In a Property Dispute, Land Owners Need to Ask the Right Questions
Nextdoor is a neighborhood social media tool that is great for getting a recommendation for a plumber from your neighbors, selling your unwanted patio furniture, or reporting a lost dog. It also features a discussion forum that can often get heated. That was the case recently on the subject of an easement. It demonstrated (again) how little people understand property rights and the value of the services of a licensed surveyor.
Accusations were flying about the mayor of a neighboring community and the actions (or inaction) of the city council on a matter involving an easement and a private road and bridge. Residents had lost access when the bridge was closed for safety reasons. The argument then ensued about who was responsible for maintenance of the the bridge and repairs to the road. The city had “opened an ‘access easement’” to allow residents access to their property, according to the discussion. The city then determined the cost to affected residents to repair the bridge and proposed what was likely an assessment but was described by the individual posting as an increase in property taxes over a 20-year period.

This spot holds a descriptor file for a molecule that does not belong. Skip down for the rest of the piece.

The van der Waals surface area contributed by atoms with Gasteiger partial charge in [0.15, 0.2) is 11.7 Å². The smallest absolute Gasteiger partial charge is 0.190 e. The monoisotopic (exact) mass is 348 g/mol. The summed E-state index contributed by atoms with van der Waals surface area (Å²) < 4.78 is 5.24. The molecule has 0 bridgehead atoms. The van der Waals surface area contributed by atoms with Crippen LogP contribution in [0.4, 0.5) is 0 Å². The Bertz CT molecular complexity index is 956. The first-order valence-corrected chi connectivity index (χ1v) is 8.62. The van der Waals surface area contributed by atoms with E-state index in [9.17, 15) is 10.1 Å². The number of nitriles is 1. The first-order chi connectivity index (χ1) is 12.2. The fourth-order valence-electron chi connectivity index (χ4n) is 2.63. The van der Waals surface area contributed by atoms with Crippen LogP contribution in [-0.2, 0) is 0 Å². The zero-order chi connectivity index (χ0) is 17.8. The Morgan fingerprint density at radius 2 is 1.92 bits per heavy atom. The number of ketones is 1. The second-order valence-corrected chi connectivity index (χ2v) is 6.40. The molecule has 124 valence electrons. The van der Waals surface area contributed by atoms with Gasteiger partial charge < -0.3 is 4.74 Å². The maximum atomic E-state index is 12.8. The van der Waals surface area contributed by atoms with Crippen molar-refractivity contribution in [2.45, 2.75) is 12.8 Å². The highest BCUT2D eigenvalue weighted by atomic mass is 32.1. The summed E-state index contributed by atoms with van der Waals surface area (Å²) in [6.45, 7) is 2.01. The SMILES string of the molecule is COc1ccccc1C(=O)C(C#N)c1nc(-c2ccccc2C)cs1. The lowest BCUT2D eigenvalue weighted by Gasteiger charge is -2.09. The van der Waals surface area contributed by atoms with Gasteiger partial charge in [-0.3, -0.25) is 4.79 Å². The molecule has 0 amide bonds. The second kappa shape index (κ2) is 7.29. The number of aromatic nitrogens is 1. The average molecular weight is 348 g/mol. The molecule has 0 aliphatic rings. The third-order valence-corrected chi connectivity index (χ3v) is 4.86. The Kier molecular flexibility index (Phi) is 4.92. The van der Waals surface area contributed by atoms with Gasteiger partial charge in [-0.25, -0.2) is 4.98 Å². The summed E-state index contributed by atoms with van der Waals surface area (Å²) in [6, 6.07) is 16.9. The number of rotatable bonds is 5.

Being a curious observer, I read through the posts. What caught my attention was the statement that the road had been recognized as a private road for over 60 years and then the comment that each person who had purchased a home in the landlocked area was granted an easement.
I went to the county archive and looked up the property records for the parcel owned by the person who started the discussion. The legal description began at the “southeasterly corner” of a parcel conveyed in a deed dated 1959. The description then follows a line that runs northerly along an easterly line for 120 feet. The description continues, and seems pretty easy to follow. I dug a little deeper and found the deed from 1941 which references specific locations for “iron pins” and lays out the boundaries in metes and bounds descriptions. That description also refers to an 1874 deed. This legal description appears to refer to a larger piece of real property. This is getting closer to the place where the real inquiries should start.
The argument is moving backwards. It is starting with “What I believe” and “What I think I know” instead of going back to the original documents and following the footsteps forward to the present. The one thing I know from working at POB is that, if this were my issue, I would need a knowledgeable professional. Before I start a fight with the city, I’d want to know what I was fighting for (and what I was fighting over). What do I own, and to what am I entitled? And, before I pay a tax or assessment, what are my responsibilities and what can I expect?
POB’s goal is to help professional land surveyors increase their knowledge and skills. The reason we have Jeff Lucas and Kris Kline and a number of guest columnists is because the value this profession delivers is not just placing an accurate line on the earth, it is in protecting property rights. The line is just a product of that process. Now, how do I tell an angry property owner to focus on the right questions?
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